Let the Redeemed Say So…
In August, (if you were there then you know) we had a great women’s Saturday with fabulous music and good words to chew on. I had to leave at lunchtime however and missed Emily Freeman’s punch line thoughts on the Prodigal brother’s anger problem. Having to leave early, I got angry (just kidding), but as I slipped out it occurred to me that I could just go into Luke 15 myself and really explore further the pain in the older brother’s predicament. What I gained for myself may well have been better than if I had just sat passively and listened that afternoon.
I have been struggling since Spring with a low grade infection. The infection has been in my soul, caused I am sure by grief - complicated by some very troublesome family dynamics in the passing of my Mother. I have a sibling who is like the prodigal. I have a God who is like the Father in Jesus’ outrageous story. I am (you guessed it) the older brother. I have very much felt like he probably did. I have come in, innocently enough after working hard, only to find the tables turned on me. Here are just a few of the observations I made in Luke 15 that have begun to melt my raging heart.
Jesus tells us this story after introducing two other stories: one about a lost sheep, the next about a lost coin, then lastly about the lost son. We focus on the prodigal who quickly spent his Father’s inheritance. We can too easily miss that Jesus introduces this tale with this clear statement: “A certain man had two sons.” (emphasis added). The set-up is a singular sheep and a singular coin, but when it comes to the sons, Jesus wants us to know that they both are important in the story. 8 out of the 22 verses in the prodigal story are about the prodigal’s brother! The master storyteller wants us to enter in to how this brother feels, and I believe Jesus makes the family tale difficult on purpose, to confront and to expose our reluctant hearts. As church people, we more often are in the older brother category than in the place of the profligate (thank you very much) and the sorry truth is, we kind of stink too. We just don’t usually know it.
When the older brother hears the party going on, who does he approach to get his questions answered? Not the Father. I wonder if this hardworking son senses he cannot trust his Father’s outrageous love for others. So this brother goes and gets the scoop from bystanders and now he is stewing outside the merriment. His reluctance betrays him. But his father does not betray him! The Father comes out to the sad porch where the brother is hanging. There is so much in their dialogue that is instructive. I journaled it all out, and you can too. The brother speaks of what he has done, what he feels he has been robbed of, and what his aim would be if the party was his. Oh, his heart is just as self-serving as his slob of a brother! But the Father meets him also, right where he is stuck. The Father leaves the party for him. The Father is looking for him too. The Father knows this son’s aims are as pitiful as the brother who came back just so he could get a meal. The Father entreats; the Father allows the meager defense; the Father listens and even tolerates the insult of the older brother’s lack of love for him and for his younger son.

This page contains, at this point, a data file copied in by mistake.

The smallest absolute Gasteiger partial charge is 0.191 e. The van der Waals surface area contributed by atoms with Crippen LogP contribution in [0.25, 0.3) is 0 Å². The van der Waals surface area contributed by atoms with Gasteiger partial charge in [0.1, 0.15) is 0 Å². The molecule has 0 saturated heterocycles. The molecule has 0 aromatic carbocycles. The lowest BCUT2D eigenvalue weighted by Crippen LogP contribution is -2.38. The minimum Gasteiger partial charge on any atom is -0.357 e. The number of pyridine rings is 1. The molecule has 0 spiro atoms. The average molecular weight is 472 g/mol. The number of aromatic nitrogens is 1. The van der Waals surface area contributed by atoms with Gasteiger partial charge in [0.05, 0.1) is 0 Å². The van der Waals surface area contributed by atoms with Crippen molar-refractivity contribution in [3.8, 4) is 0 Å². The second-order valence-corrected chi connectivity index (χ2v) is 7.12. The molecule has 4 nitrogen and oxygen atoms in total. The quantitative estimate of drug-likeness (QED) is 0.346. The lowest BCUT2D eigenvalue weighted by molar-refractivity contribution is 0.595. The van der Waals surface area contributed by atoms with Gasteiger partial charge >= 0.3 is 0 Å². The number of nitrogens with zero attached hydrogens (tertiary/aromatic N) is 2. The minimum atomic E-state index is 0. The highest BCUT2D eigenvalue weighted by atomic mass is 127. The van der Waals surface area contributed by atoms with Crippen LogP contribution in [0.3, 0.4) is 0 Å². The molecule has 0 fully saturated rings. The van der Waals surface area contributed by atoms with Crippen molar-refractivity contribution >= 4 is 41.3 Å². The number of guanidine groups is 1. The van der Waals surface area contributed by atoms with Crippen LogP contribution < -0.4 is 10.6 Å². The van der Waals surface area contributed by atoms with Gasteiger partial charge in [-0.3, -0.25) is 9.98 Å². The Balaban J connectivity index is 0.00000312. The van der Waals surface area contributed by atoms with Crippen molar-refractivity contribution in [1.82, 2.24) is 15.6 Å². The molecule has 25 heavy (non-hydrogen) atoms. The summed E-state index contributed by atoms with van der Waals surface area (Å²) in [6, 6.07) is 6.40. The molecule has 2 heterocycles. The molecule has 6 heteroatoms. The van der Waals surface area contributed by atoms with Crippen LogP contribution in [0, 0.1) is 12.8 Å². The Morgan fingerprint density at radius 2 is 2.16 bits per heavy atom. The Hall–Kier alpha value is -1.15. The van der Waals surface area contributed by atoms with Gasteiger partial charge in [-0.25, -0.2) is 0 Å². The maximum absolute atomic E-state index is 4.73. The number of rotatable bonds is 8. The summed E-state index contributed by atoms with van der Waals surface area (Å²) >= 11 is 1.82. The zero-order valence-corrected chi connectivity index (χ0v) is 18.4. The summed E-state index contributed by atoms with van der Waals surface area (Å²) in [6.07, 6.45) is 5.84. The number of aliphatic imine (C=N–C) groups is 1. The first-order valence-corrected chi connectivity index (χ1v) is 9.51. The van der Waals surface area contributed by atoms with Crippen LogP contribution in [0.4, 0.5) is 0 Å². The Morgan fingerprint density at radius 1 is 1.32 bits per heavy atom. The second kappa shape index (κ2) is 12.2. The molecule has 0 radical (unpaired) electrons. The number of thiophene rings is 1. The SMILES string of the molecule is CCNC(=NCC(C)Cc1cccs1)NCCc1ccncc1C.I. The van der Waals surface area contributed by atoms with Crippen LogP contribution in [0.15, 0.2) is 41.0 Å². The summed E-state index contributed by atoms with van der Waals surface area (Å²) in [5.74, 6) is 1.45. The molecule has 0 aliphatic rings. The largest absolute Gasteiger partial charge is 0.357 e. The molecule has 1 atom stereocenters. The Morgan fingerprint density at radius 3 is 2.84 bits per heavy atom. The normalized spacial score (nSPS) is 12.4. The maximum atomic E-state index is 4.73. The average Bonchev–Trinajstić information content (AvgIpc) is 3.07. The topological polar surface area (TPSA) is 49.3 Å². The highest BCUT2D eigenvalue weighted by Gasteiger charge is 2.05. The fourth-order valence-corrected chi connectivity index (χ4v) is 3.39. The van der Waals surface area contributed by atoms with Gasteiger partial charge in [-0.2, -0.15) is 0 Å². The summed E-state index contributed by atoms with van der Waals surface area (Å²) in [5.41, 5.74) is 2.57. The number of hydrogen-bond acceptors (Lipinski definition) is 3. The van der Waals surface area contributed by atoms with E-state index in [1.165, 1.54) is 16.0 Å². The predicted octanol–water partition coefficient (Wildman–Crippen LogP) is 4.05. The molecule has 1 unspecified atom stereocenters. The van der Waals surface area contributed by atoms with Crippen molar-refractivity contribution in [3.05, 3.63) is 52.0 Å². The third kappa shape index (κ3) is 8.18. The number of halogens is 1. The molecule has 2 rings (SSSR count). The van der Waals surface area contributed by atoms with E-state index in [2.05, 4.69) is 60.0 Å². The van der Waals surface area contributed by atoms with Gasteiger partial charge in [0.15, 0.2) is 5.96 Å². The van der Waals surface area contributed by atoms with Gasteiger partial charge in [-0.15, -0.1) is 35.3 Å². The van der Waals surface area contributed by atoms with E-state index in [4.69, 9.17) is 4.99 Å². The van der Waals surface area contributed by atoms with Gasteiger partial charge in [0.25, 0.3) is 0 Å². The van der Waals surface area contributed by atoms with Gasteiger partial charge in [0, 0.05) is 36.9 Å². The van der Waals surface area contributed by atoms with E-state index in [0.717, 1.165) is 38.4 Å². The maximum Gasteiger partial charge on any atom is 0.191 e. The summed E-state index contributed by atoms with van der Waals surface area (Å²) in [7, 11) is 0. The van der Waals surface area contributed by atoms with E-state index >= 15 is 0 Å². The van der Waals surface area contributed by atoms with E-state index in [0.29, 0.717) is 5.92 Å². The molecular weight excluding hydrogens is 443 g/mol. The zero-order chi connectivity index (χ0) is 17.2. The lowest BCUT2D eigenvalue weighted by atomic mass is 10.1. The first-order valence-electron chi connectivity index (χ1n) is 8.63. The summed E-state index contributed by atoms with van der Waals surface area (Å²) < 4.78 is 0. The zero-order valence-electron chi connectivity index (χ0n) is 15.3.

When the Father speaks his words get right to the issue. First he identifies this angry brother as “my child.” He is not “the hard-worker.” He is not “the older responsible one.” He is identified as all he needs to be: “my child,” and that will never change.
Then the Father says something he does not (and cannot) say to the younger son, “you have always been with me.” This is valuable to understand. The Father is not preferring or over-valuing the younger son; in fact, he is specifically noting the older brother here, and there is reward coming for him. What the Father is valuing is not this one’s “work points” but rather that he has remained with the Father. And even if his remaining at home was self serving at its core (as his words have revealed), the Father dignifies and purifies the choices this son has made, even as he has already done so outrageously to the returning prodigal. The Father’s grace has covered both of them!
What I love and what troubles me however is that this story ends in tension. We do not know if the older brother melts under this grace and goes into the party. Jesus leaves it here I think on purpose. The Father has come out to our porch. It is up to us to finish how this story ends for each one of us. Are you hanging?
In her book “From Bondage to Bonding,” Nancy Groom makes this penetrating statement to all us older brothers, “[T]rusting grace feels more demeaning than earning our salvation.” The redemption that made us His child to begin with is the same that continues to call out our stubborn hearts. Are you melting?
As I wrote in my journal, “I love such a Father…I have such a Father!”
Mary Nees is a practicing artist, and adjunct faculty member of the Department of Art and Design at ETSU. She is the bride of Outreach Pastor Larry Nees, a proud mother and even prouder grandmother. You can see more of her art and writings at www.marynees.com.
Posted on Wed, October 16, 2013
by Mary Nees